Dr. Godswill Ihetu, a former Managing Director/Chief Executive Officer, Nigeria LNG Limited, has noted that the commercialisation of NNPC won’t resolve the problem of smuggling of petroleum products so long as subsidy remains.
Ihetu who spoke on Arise TV Morning Show on Wednesday, noted that the huge profit margin made by smugglers is a huge incentive driving the illicit business in the country.
According to him, smuggling thrives because the price of premium motor spirit is significantly higher in countries surrounding Nigeria, and will persist as long as their is fuel subsidy in the country.
“The point is petrol is significantly cheaper in Nigeria. We sell at N165 for example, let’s say that the price is Benin Republic or even Cameroon is an equivalent of N300. What it means is that 33000 litre tanker taken across the border can give you over N4 million profit.
“So, anyone who makes that kind margin from one transaction can afford to bribe anyone, and the person can do anything for such margin.”
Ihetu, however, noted that the commercialisation of the NNPC represents significant progress, one that is irreversible.
“The new NNPC Limited is a major step that is irreversible, because no government will ignore what is happening in other OPEC nations, such as Aramco in Saudi Arabia, PETRONAS of Malaysia, and Petrobras of Brazil,” he said.
“Future governments may tweak it but it is almost impossible to return to the old form. Everything may not be perfect now but with time. Those gray areas can addressed through amendments to improve on what we have now.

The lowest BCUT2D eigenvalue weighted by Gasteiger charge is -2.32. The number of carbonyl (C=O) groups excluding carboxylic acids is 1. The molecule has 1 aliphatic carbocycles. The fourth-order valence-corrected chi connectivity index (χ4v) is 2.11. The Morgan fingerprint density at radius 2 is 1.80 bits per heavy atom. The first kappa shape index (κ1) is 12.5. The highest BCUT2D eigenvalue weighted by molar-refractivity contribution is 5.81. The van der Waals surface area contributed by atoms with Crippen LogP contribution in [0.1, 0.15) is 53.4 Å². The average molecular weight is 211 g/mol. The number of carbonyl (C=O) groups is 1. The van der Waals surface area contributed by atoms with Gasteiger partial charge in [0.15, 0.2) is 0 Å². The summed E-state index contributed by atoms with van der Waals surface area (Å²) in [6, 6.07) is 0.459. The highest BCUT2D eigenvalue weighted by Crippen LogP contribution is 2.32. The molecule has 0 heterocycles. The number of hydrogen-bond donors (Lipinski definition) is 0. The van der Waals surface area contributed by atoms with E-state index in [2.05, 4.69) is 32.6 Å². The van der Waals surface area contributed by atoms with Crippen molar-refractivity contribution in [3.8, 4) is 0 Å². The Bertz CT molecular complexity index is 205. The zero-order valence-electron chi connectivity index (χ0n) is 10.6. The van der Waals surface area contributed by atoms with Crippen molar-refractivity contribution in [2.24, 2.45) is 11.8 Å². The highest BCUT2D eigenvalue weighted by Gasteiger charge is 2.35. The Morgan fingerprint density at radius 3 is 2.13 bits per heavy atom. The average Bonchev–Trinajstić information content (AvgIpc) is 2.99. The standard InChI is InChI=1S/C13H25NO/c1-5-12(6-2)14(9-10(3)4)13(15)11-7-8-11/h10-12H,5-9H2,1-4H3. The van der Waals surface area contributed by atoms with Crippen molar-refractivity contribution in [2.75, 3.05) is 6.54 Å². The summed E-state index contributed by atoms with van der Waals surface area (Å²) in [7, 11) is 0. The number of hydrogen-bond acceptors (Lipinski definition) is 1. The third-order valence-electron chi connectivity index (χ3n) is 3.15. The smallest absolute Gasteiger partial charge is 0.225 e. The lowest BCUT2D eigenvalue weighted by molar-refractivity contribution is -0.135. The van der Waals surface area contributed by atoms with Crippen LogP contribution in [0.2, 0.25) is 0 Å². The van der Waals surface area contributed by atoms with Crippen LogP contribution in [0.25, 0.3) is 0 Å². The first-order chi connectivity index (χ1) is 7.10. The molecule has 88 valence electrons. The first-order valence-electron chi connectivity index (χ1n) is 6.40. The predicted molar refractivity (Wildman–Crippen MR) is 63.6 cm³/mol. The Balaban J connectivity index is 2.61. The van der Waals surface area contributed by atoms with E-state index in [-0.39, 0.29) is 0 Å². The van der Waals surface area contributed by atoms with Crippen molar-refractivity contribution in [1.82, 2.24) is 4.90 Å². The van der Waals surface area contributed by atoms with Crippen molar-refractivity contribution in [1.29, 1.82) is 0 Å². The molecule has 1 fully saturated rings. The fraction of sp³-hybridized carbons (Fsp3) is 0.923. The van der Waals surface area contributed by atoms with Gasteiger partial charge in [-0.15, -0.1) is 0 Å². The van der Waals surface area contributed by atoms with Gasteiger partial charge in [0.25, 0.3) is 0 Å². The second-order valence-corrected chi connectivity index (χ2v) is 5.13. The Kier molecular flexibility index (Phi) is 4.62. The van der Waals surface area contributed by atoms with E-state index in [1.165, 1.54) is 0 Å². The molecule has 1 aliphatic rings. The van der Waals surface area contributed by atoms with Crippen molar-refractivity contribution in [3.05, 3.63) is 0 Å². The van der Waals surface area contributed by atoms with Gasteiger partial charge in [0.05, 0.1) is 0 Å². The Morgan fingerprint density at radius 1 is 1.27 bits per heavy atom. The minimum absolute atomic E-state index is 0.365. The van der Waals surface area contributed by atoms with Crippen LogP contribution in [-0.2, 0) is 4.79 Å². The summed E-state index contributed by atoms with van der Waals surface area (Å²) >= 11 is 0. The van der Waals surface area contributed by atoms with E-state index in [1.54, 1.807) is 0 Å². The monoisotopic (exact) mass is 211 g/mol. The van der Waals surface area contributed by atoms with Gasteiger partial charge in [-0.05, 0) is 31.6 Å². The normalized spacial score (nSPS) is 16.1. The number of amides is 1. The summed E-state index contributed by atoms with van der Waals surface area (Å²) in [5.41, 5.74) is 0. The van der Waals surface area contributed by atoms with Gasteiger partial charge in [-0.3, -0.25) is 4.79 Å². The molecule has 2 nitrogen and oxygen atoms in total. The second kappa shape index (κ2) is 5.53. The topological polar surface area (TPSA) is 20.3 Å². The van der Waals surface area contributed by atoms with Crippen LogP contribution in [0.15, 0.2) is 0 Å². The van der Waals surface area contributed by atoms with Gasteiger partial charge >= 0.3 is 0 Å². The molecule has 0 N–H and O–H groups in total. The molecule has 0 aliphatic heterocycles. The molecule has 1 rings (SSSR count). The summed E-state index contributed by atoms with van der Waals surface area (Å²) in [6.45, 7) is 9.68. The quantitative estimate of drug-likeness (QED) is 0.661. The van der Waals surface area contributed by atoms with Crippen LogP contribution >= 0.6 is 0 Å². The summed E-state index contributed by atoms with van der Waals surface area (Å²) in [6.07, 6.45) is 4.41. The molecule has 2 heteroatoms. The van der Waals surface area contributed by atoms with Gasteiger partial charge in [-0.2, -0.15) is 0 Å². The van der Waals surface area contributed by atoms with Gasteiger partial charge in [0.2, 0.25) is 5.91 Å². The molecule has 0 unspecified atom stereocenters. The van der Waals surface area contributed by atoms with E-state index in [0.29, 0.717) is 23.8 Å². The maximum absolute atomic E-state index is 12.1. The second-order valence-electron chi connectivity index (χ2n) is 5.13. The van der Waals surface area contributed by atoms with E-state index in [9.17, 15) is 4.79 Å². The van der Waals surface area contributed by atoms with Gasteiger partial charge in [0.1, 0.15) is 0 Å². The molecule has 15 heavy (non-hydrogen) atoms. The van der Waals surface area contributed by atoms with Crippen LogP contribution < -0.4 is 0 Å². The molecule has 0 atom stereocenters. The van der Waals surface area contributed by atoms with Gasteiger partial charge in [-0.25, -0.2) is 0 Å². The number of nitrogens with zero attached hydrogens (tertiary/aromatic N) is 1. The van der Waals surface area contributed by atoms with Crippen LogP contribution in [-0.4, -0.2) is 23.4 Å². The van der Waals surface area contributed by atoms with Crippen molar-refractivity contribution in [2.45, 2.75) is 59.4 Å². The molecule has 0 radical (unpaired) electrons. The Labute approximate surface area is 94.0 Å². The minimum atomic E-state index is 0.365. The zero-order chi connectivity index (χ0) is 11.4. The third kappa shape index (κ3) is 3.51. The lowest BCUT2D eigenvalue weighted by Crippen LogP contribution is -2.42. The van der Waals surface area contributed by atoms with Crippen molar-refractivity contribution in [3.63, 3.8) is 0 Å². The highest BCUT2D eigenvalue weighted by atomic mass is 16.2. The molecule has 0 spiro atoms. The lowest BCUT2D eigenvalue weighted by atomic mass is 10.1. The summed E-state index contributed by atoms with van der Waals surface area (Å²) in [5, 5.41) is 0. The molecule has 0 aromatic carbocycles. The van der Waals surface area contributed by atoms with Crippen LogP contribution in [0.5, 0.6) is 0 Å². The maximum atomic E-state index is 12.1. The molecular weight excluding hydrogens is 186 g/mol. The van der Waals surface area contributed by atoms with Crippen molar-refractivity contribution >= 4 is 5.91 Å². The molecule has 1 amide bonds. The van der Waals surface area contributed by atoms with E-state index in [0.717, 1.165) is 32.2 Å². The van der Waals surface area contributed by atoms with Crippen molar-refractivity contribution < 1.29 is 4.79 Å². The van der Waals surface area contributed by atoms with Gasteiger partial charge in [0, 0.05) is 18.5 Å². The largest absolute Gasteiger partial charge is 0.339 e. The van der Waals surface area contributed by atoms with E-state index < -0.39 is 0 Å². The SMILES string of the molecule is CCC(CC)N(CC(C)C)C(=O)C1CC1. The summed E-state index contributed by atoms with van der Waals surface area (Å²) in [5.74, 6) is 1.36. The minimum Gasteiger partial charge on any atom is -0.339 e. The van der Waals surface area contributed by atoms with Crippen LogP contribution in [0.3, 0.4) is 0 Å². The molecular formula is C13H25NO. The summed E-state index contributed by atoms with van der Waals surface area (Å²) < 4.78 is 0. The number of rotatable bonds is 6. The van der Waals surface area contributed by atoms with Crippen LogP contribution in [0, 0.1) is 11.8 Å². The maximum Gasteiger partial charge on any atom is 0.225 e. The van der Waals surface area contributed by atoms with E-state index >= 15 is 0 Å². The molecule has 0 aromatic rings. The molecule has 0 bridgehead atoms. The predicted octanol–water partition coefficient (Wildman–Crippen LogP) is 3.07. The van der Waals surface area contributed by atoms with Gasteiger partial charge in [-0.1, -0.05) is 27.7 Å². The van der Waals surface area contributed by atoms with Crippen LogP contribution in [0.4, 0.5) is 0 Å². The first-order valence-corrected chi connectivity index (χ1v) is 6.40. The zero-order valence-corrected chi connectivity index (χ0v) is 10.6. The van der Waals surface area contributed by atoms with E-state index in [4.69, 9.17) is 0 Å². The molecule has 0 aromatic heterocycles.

“The industry has serious challenges, such as the non performing refineries, crude theft, subsidy etc, and we need fresh approach to deal with these problems. It is not possible to stop smuggling because of the huge incentive created by subsidy given the price differential between Nigeria and it’s neighbours.”
Speaking further on the new NNPC, he said, “The shareholders’ structure has to be changed because states are likely to challenge the current structure, which does not involve them. As a commercial company, it can deal with the issue of refineries better without government interference, which may be the only way out of the present fuel crisis. The field has been opened for both NNPC and others to import and create competition in the market.”